Paul Jacobs is the drummer in Canadian band Pottery, a Talking Heads inspired indie pop band who have released one album so far called Welcome to Bobby’s Motel in 2020. However he has many strings to his bow and seems to be a bit of a renaissance man if you read through his press release – musician, painter, stage hand, animator and producer are amongst the talents listed, and he has been playing live, both with the aforementioned Pottery, and with his own six piece band. This album was recorded in his own home studio with songs he wrote, played and produced. He even did the artwork. Clever fellow.
10 seconds into the first song “Christopher Robbins” and I am hooked by what sounds remarkably like a mellotron flute sound. Now I’m a sucker for that sound – it’s evocative of a kind of lysergic tinged nostalgia as expressed in The Beatles “Strawberry Fields Forever”, and is all over theme tunes from long lost children’s TV shows, bringing with it feelings of a hazy summer dusty attic creepy melting laziness. Couple that with hi-hat offbeats and leslie guitar sounds and you’re on to a winner in my book. That mello flute is the first thing you hear at the beginning of “Day To Day”, another sharp, yet lazy summer vibe of bilious bees and hazy regret. I can’t help thinking “Susan’s House” by The Eels…or is that just me.
Vocally we’re in Stephen Malkmus territory…not much in the way of range but a kind of cool drawl which blends perfectly with the DIY indie thing. Studio production saves the day when it comes to the more mundane songs like “Half Rich Loner” and “Most Delicious Drink”, with echo and psychedelic Beach Boys harmonies, and the aforementioned mellotron of course. However they are perhaps a little too indie for my liking. I prefer my music a little more inventive, weirder or more poppy. More like “Cherry”, which is like The Archies as done by The Fall with The Residents on backing vocals (or something). It’s repetitive and a little sick with itself. It’s a drunken belch of a song. “Everything’s Fine” is Malkmus doing The Kinks, “Dancing With The Devil” with its voice over delivery kind of reminds me a bit of Stan Ridgway I’m afraid and “Hello Sunshine” is messy, albeit short.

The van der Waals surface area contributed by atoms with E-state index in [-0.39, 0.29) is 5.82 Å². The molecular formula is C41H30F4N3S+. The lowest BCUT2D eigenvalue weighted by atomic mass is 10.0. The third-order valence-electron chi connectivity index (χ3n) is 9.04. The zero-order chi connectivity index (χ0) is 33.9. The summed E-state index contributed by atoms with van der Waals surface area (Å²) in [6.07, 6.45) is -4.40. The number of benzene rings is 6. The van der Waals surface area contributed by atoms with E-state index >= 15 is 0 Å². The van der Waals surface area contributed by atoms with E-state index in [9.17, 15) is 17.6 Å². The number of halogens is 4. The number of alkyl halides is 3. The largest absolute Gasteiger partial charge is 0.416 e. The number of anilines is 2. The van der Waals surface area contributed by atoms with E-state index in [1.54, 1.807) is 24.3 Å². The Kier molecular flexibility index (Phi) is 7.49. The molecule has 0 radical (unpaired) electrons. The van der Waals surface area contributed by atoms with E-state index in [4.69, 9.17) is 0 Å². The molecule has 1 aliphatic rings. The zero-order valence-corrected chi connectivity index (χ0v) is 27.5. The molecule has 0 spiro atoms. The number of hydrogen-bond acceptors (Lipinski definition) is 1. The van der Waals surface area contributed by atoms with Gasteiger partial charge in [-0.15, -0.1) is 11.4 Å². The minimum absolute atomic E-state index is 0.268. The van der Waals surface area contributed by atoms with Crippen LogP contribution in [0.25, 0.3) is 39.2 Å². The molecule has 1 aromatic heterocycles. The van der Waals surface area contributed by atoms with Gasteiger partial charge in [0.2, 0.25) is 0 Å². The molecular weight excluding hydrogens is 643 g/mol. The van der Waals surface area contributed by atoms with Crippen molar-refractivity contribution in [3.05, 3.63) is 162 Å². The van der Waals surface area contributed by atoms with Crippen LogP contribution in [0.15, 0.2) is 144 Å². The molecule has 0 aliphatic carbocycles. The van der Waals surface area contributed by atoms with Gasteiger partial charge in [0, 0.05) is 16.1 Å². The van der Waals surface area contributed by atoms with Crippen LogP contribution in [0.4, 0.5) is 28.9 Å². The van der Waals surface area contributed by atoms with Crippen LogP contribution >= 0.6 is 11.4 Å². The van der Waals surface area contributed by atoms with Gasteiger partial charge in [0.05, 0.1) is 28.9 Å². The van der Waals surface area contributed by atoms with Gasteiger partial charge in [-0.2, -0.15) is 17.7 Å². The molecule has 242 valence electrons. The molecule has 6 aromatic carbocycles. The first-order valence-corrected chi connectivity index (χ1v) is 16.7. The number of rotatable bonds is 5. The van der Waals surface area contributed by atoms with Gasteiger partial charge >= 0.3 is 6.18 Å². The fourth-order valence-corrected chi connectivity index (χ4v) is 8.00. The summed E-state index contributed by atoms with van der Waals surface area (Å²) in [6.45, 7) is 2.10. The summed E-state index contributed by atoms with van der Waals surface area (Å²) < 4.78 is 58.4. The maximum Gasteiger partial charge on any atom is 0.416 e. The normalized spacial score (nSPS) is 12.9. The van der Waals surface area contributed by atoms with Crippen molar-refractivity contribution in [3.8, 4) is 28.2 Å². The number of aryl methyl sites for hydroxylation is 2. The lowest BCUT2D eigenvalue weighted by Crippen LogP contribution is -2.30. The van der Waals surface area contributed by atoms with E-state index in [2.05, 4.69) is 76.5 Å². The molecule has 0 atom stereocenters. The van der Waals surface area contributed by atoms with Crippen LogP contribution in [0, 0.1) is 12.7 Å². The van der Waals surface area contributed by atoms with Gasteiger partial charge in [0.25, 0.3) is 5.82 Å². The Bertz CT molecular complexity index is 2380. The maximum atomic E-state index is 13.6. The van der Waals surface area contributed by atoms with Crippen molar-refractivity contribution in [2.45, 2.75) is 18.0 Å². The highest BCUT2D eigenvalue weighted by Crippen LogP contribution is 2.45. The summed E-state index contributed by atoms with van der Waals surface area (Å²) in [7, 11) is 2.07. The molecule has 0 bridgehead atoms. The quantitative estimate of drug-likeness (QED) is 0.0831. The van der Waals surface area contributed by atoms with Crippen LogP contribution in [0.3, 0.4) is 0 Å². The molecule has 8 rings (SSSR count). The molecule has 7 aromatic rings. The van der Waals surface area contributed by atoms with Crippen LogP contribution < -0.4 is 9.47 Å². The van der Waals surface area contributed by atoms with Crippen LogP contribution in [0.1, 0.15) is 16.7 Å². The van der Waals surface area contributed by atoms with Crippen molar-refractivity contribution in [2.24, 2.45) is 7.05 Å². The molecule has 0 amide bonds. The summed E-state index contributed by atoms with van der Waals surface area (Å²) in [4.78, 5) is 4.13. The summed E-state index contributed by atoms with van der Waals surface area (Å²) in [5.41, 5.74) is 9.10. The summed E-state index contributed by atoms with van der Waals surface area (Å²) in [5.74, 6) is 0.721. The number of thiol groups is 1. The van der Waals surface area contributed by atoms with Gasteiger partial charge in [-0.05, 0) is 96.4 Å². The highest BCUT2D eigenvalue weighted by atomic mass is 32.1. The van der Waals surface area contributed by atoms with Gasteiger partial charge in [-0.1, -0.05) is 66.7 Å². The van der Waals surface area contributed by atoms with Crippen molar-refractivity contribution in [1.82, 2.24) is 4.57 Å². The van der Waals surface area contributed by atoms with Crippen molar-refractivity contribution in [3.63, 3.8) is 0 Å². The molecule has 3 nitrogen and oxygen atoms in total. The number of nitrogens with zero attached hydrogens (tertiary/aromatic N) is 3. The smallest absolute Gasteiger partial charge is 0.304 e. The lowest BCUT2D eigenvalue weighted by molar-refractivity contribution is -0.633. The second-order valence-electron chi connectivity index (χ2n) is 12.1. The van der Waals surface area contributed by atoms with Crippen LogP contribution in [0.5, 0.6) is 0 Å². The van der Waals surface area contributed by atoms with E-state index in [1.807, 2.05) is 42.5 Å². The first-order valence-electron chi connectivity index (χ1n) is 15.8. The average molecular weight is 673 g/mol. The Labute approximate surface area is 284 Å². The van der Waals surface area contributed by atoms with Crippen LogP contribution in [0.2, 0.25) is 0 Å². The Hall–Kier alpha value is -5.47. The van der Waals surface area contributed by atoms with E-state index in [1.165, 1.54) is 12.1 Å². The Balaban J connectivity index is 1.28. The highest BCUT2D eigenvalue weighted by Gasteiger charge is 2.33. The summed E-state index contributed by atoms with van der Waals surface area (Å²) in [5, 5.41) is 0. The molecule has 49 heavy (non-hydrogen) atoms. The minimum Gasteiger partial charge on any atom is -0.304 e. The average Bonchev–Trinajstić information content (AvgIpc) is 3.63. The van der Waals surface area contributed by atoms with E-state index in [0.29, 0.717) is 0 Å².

Where the album excels is in its more original sounding songs like the opener and “Cherry”, along with “Underneath The Roses” which somehow manages to be both beautiful but with an undercurrent of menace that I can’t explain, “Glory Days, Yesterday” which has an epic rock flag waving delivery underpinned by a Psychedelic Furs drawl, “Kathy’s Bible” with its repeating mellotron and extremely flat almost spoken delivery on top of a Broken Social Scene style drum beat, the motorik “Your Last Words” where again repetition saves the day giving it a “Waiting For The Man” vibe, and “The Boys Are Back” flatness overlapping a train rhythm like early Kevin Ayers. This is where the magic lies. It is a very colourful album on the surface, but scratch away and you will reveal layers of dirt and grime enriched with nutrients and fossils with a very unique nature…and that I think is the heart of the man. It’s not quite in the rich mind expanding realms of the best neo psychedelia that there is going on at the moment but I would say watch this space…and this is as good a place as any to start mining that rich vein.
Pink Dogs on The Green Grass is out now on Blow The Fuse Records. Order on vinyl, cd or digital download via Bandcamp.
Follow Paul Jacobs on Facebook / Instagram
Review by Andrew Wood
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